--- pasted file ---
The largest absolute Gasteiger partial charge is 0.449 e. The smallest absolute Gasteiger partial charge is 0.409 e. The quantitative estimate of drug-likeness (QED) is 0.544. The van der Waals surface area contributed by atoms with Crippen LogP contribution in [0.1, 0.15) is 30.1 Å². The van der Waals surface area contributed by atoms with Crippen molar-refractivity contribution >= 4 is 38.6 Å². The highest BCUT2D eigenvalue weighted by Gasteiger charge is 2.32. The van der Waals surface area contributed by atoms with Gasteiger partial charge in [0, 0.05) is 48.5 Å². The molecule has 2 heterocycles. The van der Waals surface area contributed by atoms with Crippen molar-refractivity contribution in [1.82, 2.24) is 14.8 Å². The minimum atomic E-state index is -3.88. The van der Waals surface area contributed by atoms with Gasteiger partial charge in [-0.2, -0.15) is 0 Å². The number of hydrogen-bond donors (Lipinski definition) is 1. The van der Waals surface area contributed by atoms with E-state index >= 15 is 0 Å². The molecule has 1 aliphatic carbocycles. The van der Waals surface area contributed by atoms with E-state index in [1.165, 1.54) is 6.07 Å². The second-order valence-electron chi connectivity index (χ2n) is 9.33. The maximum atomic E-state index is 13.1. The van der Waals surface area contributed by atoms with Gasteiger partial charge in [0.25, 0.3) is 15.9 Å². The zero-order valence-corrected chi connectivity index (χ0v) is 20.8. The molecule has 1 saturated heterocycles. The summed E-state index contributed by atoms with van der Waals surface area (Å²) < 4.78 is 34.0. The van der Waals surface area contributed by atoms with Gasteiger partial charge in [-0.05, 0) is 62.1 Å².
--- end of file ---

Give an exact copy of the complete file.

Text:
The largest absolute Gasteiger partial charge is 0.449 e. The smallest absolute Gasteiger partial charge is 0.409 e. The quantitative estimate of drug-likeness (QED) is 0.544. The van der Waals surface area contributed by atoms with Crippen LogP contribution in [0.1, 0.15) is 30.1 Å². The van der Waals surface area contributed by atoms with Crippen molar-refractivity contribution >= 4 is 38.6 Å². The highest BCUT2D eigenvalue weighted by Gasteiger charge is 2.32. The van der Waals surface area contributed by atoms with Gasteiger partial charge in [0, 0.05) is 48.5 Å². The molecule has 2 heterocycles. The van der Waals surface area contributed by atoms with Crippen molar-refractivity contribution in [1.82, 2.24) is 14.8 Å². The minimum atomic E-state index is -3.88. The van der Waals surface area contributed by atoms with Gasteiger partial charge in [-0.2, -0.15) is 0 Å². The number of hydrogen-bond donors (Lipinski definition) is 1. The van der Waals surface area contributed by atoms with E-state index >= 15 is 0 Å². The molecule has 1 aliphatic carbocycles. The van der Waals surface area contributed by atoms with E-state index in [1.165, 1.54) is 6.07 Å². The second-order valence-electron chi connectivity index (χ2n) is 9.33. The maximum atomic E-state index is 13.1. The van der Waals surface area contributed by atoms with Gasteiger partial charge in [0.25, 0.3) is 15.9 Å². The zero-order valence-corrected chi connectivity index (χ0v) is 20.8. The molecule has 1 saturated heterocycles. The summed E-state index contributed by atoms with van der Waals surface area (Å²) < 4.78 is 34.0. The van der Waals surface area contributed by atoms with Gasteiger partial charge in [-0.05, 0) is 62.1 Å².